Geeks are fascinating creatures.
Believe me, I should know. I’ve spent a lot of time among geeks, observing their behaviors and gathering data. In fact, in the interests of full disclosure and journalistic integrity… I must confess that I myself am totally a geek.
Yes, I can imagine the disbelieving astonishment in your expression. Who could have imagined that Adam Stück, of all solemn and serious people, has been a geek all along? I’ll give you a moment to get over your shock.
As I said, geeks are strange and marvelous creatures. Geeks, and the cultures they create, are worth studying.
What is a geek? The simplest definition for a geek is a person with a strong interest in something. A geek is not a nerd, though a person can be both. A nerd is intelligent, generally introverted or asocial, and sometimes (but not always) socially inept. Although geeks are often stereotyped as nerds, anyone can be a geek. Sports fans, college professors, or motorcycle enthusiasts can be geeky about their respective interests.
Geeks are usually ordinary people with a passion for something trivial—a book, sport, hobby, video game, television series, or something else. Besides having a strong attachment to their objects of interest, geeks usually know a lot about them. Once you get geeks talking, it can be really hard to shut them up. Geeks can have more than one object of interest, of course. I have many!
The thing that fascinates me most about geeks is the instant solidarity and understanding that often springs up between them. A common interest, no matter how trivial, can unite people of all cultures, races, nations, languages, beliefs, and opinions. A shared love of soccer, Star Wars, or world history brings together the most unlikely people. Geeks frequently set aside personal differences; the wolf lives with the lamb; the calf and the lion and the yearling quit arguing about religion or politics and go out for coffee.
I’ve done a little informal research into geek culture, and I’d like to do more. Brief studies of geek culture shall join About Storytelling posts, TMTF Reviews, and Why [Insert Author Name] Is Awesome posts as an occasional feature on this blog.
Anthropology isn’t exactly my field, true, yet I have what Liam Neeson would call “a particular set of skills.” My skills, unlike Liam Neeson’s, mostly involve geeky things like winning Mario Kart races and rambling about J.R.R. Tolkien. I consider myself highly qualified to discuss geek culture. In fact, some time ago, I went so far as to create a geek studies tag for TMTF and add it to a bunch of old posts… which, I suppose, makes me guilty of retconning my own blog.
What’s that? You’re wondering what retconning means? Don’t worry about it. Retconning is a geek thing.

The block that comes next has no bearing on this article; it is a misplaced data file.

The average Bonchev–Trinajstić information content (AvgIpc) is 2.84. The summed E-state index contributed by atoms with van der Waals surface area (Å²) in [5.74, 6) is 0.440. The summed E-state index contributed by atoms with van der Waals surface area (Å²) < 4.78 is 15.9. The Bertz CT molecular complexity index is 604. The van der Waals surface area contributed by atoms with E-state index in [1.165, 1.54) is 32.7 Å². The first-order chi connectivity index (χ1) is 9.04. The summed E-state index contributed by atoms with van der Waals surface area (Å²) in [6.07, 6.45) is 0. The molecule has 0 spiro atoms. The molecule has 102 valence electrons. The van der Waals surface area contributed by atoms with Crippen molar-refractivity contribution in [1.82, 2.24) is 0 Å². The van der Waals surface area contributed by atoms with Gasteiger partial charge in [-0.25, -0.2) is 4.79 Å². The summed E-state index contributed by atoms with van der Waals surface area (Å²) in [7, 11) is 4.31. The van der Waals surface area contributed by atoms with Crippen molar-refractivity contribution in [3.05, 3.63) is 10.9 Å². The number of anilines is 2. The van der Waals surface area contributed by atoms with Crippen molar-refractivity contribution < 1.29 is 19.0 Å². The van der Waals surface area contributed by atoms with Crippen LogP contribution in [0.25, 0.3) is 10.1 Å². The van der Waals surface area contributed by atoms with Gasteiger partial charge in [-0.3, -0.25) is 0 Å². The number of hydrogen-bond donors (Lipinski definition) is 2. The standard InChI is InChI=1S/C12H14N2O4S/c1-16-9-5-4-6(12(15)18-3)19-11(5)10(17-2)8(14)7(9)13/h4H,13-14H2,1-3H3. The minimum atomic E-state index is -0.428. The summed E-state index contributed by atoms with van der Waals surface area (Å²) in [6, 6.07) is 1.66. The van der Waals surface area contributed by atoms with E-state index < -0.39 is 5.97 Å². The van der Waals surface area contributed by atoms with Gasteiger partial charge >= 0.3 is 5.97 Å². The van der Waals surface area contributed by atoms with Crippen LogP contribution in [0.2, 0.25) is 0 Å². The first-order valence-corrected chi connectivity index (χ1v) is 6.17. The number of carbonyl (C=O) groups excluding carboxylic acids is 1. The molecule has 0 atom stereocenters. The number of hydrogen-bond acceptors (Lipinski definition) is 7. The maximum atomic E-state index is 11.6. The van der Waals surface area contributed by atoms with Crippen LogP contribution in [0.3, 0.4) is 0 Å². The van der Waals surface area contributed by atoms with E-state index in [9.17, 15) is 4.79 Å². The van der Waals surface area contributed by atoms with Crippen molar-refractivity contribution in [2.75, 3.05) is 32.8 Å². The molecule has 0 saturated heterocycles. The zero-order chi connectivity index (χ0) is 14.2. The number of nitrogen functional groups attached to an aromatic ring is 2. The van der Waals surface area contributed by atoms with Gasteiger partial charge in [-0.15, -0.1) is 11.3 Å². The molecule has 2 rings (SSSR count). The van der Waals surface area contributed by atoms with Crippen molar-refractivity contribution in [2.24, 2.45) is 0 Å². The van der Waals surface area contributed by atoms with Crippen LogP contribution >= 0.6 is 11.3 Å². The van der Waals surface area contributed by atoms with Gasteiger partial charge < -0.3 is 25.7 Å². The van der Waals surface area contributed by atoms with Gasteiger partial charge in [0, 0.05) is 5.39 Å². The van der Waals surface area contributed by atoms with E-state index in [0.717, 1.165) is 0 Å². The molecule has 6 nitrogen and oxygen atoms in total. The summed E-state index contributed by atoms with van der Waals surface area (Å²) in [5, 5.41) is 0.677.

Mario Kart and Tolkien are epic skills. *nods* *speaks from experience*
I have them on my CV and resume. 😉
I continually hear about these alleged “Mario Kart Skills” which, if rumors are to be believed, are adequate enough to possibly “pay the bills.” Still, without going toe to toe, I can only believe the word of a man who claims to have a team of irate monkeys working on his website for him. In my experience with monkeys, they are terrible workers. So SOMETHING seems amiss…
At any rate, this was a great insight on the definition of geek. I guess I never considered that, as in my mind geek and nerd were kind of interchangeable. Having ceased to be a nerd sometime in high school, I guess my geekdom continued strongly to this very day without me knowing it. Hence how if someone accidentally brings up animation in my presence, they end up ruing the day they ever uttered those words.
It’s amazing what we allow to connect us, huh? We literally will change our opinion of someone we possibly hated if they like something we like (and sometimes, sadly, the opposite if they like something ridiculous, like the Dallas Cowboys).
Although I exaggerate my Mario Kart prowess for comic effect, I’m pretty good. Everyone’s good at something, and one of my talents has turned out to be Mario Kart instead of… say… astrophysics or Nobel Prize-winning poetry. Needless to say, I regret nothing. 😉
Many people won’t acknowledge their geekiness due to negative stereotypes of geeks as social misfits or pale-skinned shut-ins, but geeky interests are extremely common. I think most of us are at least a little geeky. I’m making geek studies a feature on TMTF because geek culture interests me, yet I hope my researches provide a positive perspective of geeks not as out-of-touch losers, but as people passionate about their interests… albeit in quirky ways.
I love how geeky interests connect people — even people with little else in common. Quoting C.S. Lewis is getting to be a bad habit of mine, but I think he said it well: “Friendship is born at that moment when one person says to another: ‘What! You too? I thought I was the only one.'”
It would be really interesting to have a few of the geek culture studies be things people don’t normally associate as “geeky.” As you said, some sports fans are geekier than even I with my animation passion. Would be cool to show some non-traditional geeks out there, and how it’s not just those of us who happen to be lanky and bespectacled.
Just started Lance Eliot Learns the Meaning Of Pain, by the way. Really hitting a stride now.